While I applaud the state leaders on this, I have just three rather curious comments to point out:
1) March 12th - "We know now, just the fact of community spread, says that at least 1 percent, at the very least, 1 percent of our population is carrying this virus in Ohio today," Acton said. "We have 11.7 million people. So the math is over 100,000. So that just gives you a sense of how this virus spreads and is spreading quickly."
This "because we now have community spread, it's likely 1% of the population has it" point seems to be supported by no other pandemic experts that I could find. We've ramped up testing and have been testing for 2.5 weeks since this comment. We're at <2k confirmed cases in the state. I know that we can never truly know the answer as to whether or not 100k Ohioans had covid-19 on March 12th, but certainly seems like an overestimation, by quite a bit.
March 17th - Acton says 1.1 million Americans will die, even with the measures we are taking. This, again, is supported by no other pandemic experts I could find. Fauci and Birx this weekend estimate 100k-200k deaths were plausible in the coming months. I have yet to see anyone else cite a figure close to 1.1 million.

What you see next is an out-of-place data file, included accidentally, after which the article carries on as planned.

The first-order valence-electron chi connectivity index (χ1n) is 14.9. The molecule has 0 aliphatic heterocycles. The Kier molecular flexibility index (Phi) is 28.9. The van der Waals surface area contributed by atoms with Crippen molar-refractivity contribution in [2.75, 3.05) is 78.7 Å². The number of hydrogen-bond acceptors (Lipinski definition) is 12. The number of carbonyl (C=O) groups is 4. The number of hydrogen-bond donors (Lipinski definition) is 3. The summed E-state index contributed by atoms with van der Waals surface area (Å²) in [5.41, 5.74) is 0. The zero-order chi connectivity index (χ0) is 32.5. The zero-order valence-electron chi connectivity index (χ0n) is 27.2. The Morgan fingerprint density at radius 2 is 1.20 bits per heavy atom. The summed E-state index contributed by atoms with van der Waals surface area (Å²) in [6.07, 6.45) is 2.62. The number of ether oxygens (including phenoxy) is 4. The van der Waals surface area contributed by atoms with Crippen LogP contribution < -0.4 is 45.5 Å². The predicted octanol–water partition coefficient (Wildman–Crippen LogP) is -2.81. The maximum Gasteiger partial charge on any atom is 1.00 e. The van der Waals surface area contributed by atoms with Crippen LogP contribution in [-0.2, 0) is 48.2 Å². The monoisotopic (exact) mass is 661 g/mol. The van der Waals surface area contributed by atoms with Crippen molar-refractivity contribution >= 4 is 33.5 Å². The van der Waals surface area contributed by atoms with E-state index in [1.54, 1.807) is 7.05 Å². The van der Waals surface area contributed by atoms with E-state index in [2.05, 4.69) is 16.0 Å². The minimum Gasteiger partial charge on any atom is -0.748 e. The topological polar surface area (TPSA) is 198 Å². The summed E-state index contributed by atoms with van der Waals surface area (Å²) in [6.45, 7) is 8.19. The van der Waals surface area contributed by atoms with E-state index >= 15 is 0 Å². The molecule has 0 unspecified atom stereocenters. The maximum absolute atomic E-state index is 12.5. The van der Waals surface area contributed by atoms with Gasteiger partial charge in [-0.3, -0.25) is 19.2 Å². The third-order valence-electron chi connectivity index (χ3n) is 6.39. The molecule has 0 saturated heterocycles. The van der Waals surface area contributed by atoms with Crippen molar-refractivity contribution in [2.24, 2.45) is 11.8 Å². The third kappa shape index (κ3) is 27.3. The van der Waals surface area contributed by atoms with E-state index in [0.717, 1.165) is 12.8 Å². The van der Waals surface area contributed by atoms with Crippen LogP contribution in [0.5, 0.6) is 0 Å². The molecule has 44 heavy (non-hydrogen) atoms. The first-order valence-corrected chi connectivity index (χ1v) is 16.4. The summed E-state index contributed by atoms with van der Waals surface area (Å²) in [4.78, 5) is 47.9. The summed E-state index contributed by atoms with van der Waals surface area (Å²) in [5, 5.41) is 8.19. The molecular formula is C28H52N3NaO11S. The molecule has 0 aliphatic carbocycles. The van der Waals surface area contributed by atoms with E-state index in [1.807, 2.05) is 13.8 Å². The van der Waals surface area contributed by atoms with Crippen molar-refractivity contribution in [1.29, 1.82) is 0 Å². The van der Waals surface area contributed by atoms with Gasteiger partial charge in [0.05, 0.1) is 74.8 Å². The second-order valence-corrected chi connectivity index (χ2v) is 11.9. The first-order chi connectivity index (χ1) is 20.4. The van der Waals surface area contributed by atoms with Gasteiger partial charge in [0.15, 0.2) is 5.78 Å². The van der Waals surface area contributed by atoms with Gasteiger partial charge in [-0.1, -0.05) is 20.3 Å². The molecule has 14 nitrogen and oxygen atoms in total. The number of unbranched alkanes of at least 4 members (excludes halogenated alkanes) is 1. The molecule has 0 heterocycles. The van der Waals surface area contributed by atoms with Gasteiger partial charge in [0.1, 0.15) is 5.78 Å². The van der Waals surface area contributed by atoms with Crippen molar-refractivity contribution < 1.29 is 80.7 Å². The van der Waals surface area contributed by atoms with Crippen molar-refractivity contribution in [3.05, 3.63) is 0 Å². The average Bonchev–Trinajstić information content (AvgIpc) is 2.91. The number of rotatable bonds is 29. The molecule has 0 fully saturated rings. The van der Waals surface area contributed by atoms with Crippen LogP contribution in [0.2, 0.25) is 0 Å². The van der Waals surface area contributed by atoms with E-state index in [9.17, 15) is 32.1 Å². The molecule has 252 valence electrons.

Now, we're going to have no way of knowing if this actually pans out because we don't have widespread testing. The best way, imo, to follow this is the hospitalization rate. I've seen estimates that say we have a ~10% hospitalization rate in the U.S., which is about the best baseline we have given the lack of testing. I'm sure someone smarter than me could layer on Ohio's demographics vs. the country's and see what we might expect. But based on these projections they're citing, they're expecting ~1,000 new hospitalizations/day due to covid-19 by May.